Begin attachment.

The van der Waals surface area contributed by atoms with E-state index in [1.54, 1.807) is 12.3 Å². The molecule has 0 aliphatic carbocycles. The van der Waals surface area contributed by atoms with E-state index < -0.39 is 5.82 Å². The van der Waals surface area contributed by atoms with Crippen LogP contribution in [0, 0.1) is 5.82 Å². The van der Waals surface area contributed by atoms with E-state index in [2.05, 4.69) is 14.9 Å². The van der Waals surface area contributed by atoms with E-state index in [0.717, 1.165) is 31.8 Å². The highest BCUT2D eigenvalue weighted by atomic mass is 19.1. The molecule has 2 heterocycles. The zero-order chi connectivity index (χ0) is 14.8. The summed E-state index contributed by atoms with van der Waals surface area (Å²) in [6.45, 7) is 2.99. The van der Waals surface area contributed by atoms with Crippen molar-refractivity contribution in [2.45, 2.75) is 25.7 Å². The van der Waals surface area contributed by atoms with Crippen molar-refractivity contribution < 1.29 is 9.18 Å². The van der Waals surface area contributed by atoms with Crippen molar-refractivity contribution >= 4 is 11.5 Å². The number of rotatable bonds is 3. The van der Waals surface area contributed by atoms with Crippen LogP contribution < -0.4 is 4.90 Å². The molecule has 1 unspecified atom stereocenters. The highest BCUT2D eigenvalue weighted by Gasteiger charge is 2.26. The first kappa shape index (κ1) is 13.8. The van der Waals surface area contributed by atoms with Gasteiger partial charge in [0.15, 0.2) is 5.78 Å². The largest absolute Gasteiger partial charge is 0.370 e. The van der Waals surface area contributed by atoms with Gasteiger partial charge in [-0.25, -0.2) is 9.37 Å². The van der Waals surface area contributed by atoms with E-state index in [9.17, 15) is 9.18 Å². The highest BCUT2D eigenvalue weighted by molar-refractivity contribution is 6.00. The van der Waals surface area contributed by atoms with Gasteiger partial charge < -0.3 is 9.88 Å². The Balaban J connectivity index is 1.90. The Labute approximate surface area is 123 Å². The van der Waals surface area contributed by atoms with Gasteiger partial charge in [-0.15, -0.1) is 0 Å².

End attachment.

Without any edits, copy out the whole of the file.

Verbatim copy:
The van der Waals surface area contributed by atoms with E-state index in [1.54, 1.807) is 12.3 Å². The molecule has 0 aliphatic carbocycles. The van der Waals surface area contributed by atoms with E-state index < -0.39 is 5.82 Å². The van der Waals surface area contributed by atoms with Crippen LogP contribution in [0, 0.1) is 5.82 Å². The van der Waals surface area contributed by atoms with E-state index in [2.05, 4.69) is 14.9 Å². The van der Waals surface area contributed by atoms with E-state index in [0.717, 1.165) is 31.8 Å². The highest BCUT2D eigenvalue weighted by atomic mass is 19.1. The molecule has 2 heterocycles. The zero-order chi connectivity index (χ0) is 14.8. The summed E-state index contributed by atoms with van der Waals surface area (Å²) in [6.45, 7) is 2.99. The van der Waals surface area contributed by atoms with Crippen molar-refractivity contribution in [2.45, 2.75) is 25.7 Å². The van der Waals surface area contributed by atoms with Crippen molar-refractivity contribution < 1.29 is 9.18 Å². The van der Waals surface area contributed by atoms with Crippen molar-refractivity contribution >= 4 is 11.5 Å². The number of rotatable bonds is 3. The van der Waals surface area contributed by atoms with Crippen LogP contribution < -0.4 is 4.90 Å². The molecule has 1 unspecified atom stereocenters. The highest BCUT2D eigenvalue weighted by Gasteiger charge is 2.26. The first kappa shape index (κ1) is 13.8. The van der Waals surface area contributed by atoms with Gasteiger partial charge in [0.15, 0.2) is 5.78 Å². The largest absolute Gasteiger partial charge is 0.370 e. The van der Waals surface area contributed by atoms with Gasteiger partial charge in [-0.25, -0.2) is 9.37 Å². The van der Waals surface area contributed by atoms with E-state index in [9.17, 15) is 9.18 Å². The highest BCUT2D eigenvalue weighted by molar-refractivity contribution is 6.00. The van der Waals surface area contributed by atoms with Gasteiger partial charge < -0.3 is 9.88 Å². The Balaban J connectivity index is 1.90. The Labute approximate surface area is 123 Å². The van der Waals surface area contributed by atoms with Gasteiger partial charge in [-0.15, -0.1) is 0 Å².